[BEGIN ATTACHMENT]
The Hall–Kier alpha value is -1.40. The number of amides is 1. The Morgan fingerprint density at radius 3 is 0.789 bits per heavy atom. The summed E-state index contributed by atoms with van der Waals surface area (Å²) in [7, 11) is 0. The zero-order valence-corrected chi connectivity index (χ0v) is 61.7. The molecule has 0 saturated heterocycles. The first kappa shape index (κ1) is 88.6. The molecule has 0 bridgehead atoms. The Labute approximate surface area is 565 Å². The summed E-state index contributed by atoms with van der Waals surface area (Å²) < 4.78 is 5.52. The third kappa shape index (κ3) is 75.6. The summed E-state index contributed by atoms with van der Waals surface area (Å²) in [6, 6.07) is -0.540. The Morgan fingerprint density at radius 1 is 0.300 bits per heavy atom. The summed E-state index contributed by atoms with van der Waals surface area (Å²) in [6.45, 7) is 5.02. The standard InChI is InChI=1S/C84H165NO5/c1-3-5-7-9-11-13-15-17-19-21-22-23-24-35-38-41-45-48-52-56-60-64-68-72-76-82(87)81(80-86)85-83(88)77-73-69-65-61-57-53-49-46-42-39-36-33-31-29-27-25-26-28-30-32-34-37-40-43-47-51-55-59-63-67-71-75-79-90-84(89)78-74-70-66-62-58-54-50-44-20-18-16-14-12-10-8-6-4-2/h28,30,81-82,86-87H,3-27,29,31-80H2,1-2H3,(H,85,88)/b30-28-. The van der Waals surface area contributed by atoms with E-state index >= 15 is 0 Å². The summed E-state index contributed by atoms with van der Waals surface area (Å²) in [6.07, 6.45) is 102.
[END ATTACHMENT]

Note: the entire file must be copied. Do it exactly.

The Hall–Kier alpha value is -1.40. The number of amides is 1. The Morgan fingerprint density at radius 3 is 0.789 bits per heavy atom. The summed E-state index contributed by atoms with van der Waals surface area (Å²) in [7, 11) is 0. The zero-order valence-corrected chi connectivity index (χ0v) is 61.7. The molecule has 0 saturated heterocycles. The first kappa shape index (κ1) is 88.6. The molecule has 0 bridgehead atoms. The Labute approximate surface area is 565 Å². The summed E-state index contributed by atoms with van der Waals surface area (Å²) < 4.78 is 5.52. The third kappa shape index (κ3) is 75.6. The summed E-state index contributed by atoms with van der Waals surface area (Å²) in [6, 6.07) is -0.540. The Morgan fingerprint density at radius 1 is 0.300 bits per heavy atom. The summed E-state index contributed by atoms with van der Waals surface area (Å²) in [6.45, 7) is 5.02. The standard InChI is InChI=1S/C84H165NO5/c1-3-5-7-9-11-13-15-17-19-21-22-23-24-35-38-41-45-48-52-56-60-64-68-72-76-82(87)81(80-86)85-83(88)77-73-69-65-61-57-53-49-46-42-39-36-33-31-29-27-25-26-28-30-32-34-37-40-43-47-51-55-59-63-67-71-75-79-90-84(89)78-74-70-66-62-58-54-50-44-20-18-16-14-12-10-8-6-4-2/h28,30,81-82,86-87H,3-27,29,31-80H2,1-2H3,(H,85,88)/b30-28-. The van der Waals surface area contributed by atoms with E-state index >= 15 is 0 Å². The summed E-state index contributed by atoms with van der Waals surface area (Å²) in [6.07, 6.45) is 102.